When the Internet Gives You a High | Germany| News and in-depth reporting from Berlin and beyond | DW | 12.03.2003
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When the Internet Gives You a High

As the world's largest computer fair kicks off in Hanover, experts are highlighting the problem of Internet addiction. It afflicts an estimated 1 million Germans and has disastrous social consequences.


You have a problem when this is all you want to do all the time!

They turn the night into day, give themselves funky names such as "Jocool", "kreec" or "Juliese", know their chat partners better than their own kids, partners and friends, and often end up facing the collapse of social and personal relationships.

Internet addiction is the name of the game, and experts say it’s taking on frightening proportions in Germany.

Just a day before the Cebit -- the world’s largest computer fair which presents the latest hi-tech products and trends in the computer world -- began in Hanover on Wednesday, experts were ringing alarm bells to highlight a problem they say the technology sector would rather turn a blind eye to: an increasing number of people can no longer control when they switch on their computers and enter the World Wide Web.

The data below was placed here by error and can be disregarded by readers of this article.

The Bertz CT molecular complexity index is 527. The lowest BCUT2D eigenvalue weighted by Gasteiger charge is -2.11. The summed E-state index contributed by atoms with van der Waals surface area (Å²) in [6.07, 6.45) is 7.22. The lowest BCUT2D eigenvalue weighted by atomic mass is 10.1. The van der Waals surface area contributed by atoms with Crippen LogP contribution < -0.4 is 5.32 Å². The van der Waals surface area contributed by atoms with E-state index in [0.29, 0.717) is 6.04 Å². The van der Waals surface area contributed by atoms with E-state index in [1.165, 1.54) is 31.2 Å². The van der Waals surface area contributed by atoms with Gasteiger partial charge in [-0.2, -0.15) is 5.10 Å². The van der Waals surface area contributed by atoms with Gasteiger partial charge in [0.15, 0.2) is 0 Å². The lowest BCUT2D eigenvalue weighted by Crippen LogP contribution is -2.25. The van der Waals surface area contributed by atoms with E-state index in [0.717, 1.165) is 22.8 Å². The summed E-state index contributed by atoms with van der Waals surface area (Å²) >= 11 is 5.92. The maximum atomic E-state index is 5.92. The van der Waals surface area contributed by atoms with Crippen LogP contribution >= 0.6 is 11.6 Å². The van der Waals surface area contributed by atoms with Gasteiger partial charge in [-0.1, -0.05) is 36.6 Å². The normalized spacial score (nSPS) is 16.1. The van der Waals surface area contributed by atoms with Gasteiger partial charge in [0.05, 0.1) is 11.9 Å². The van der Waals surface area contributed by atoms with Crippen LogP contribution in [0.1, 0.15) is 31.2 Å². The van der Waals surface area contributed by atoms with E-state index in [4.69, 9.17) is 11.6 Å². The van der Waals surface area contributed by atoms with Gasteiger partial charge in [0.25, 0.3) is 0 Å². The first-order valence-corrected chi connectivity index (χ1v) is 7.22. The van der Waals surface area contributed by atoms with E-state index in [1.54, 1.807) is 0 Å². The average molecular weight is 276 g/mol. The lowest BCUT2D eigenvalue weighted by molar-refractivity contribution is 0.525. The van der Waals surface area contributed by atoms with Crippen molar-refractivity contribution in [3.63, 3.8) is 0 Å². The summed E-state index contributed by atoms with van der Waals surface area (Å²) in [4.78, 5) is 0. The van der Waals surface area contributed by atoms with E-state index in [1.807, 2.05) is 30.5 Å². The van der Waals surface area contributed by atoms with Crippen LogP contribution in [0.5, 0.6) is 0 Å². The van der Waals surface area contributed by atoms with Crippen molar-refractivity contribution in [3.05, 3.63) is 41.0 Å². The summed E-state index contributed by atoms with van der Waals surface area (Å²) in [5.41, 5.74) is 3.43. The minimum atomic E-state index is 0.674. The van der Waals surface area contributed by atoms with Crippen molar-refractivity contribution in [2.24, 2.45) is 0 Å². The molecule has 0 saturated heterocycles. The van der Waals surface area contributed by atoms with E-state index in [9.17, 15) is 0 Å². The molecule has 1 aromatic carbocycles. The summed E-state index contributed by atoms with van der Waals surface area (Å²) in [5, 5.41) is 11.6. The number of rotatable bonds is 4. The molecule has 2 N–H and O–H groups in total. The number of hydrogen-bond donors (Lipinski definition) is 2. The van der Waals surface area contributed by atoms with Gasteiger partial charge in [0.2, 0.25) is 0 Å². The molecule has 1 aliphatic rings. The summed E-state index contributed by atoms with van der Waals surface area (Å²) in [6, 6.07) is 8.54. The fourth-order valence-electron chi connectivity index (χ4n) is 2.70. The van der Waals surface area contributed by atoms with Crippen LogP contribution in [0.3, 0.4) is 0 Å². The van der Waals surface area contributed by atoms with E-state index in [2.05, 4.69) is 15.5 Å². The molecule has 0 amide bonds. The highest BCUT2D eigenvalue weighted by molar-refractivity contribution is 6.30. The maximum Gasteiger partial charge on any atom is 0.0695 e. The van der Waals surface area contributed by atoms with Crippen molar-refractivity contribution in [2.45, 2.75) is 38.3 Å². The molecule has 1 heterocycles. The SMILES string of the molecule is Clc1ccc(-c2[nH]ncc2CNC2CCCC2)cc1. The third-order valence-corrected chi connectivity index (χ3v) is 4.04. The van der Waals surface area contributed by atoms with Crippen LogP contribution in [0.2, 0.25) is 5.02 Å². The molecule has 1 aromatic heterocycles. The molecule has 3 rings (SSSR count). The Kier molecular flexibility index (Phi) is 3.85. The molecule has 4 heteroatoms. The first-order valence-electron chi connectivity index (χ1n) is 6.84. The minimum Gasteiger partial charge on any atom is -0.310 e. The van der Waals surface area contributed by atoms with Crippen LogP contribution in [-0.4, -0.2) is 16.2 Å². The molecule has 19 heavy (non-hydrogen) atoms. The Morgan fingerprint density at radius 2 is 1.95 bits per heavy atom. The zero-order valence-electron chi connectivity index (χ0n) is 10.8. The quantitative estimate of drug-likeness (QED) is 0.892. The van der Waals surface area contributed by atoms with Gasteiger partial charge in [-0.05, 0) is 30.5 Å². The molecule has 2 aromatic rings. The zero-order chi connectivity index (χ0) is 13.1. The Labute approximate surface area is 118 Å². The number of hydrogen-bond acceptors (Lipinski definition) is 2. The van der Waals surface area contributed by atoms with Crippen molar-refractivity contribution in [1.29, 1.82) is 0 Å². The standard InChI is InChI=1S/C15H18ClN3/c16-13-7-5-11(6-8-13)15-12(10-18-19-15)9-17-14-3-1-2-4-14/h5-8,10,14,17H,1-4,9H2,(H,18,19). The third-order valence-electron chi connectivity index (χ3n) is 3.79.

One million Germans are online addicts

Although there are no exact statistics on the number of people who can be described as Internet addicts in Germany, experts say the number is close to 1 million. The number amounts to about 3 percent of the on-line population in the country.

André Hahn of the market research organization Research International conducted a study two years ago on the phenomenon and found that 2.67 percent of Internet users in Germany displayed acute symptoms of addiction. "This percentage has not changed up to today, but the number of Internet users has risen in the time from 25 to 30 million," he told DW-WORLD.

"Drug available much too easily"

Usually those addicted to the Internet display the same behavior: They spend increasing amounts of time on-line, ignore their families, friends, school and work.

For such people, the Internet is often a drug that helps compensate for problems. For instance, those who lack self-confidence can often assume a new, stronger identity in chat rooms or in on-line games. Others are addicted to on-line sex.

Astronomical telephone bills -- a common occurrence until recently when flat rates and fixed tariffs were introduced -- also drove many Internet addicts to bankruptcy.

"The flat rates have lowered the financial risks for the addicts. But, on the other hand, the conditions for entrance have been considerably lowered, too. Now, the drug is available much too easily," Hahn said.

The researcher said that much like conventional drug addicts, Internet addicts show psychological withdrawal symptoms if they don’t get access to the Net: They often become nervous, irritable, and at times even aggressive and unfocused.

" Internet became more important than family"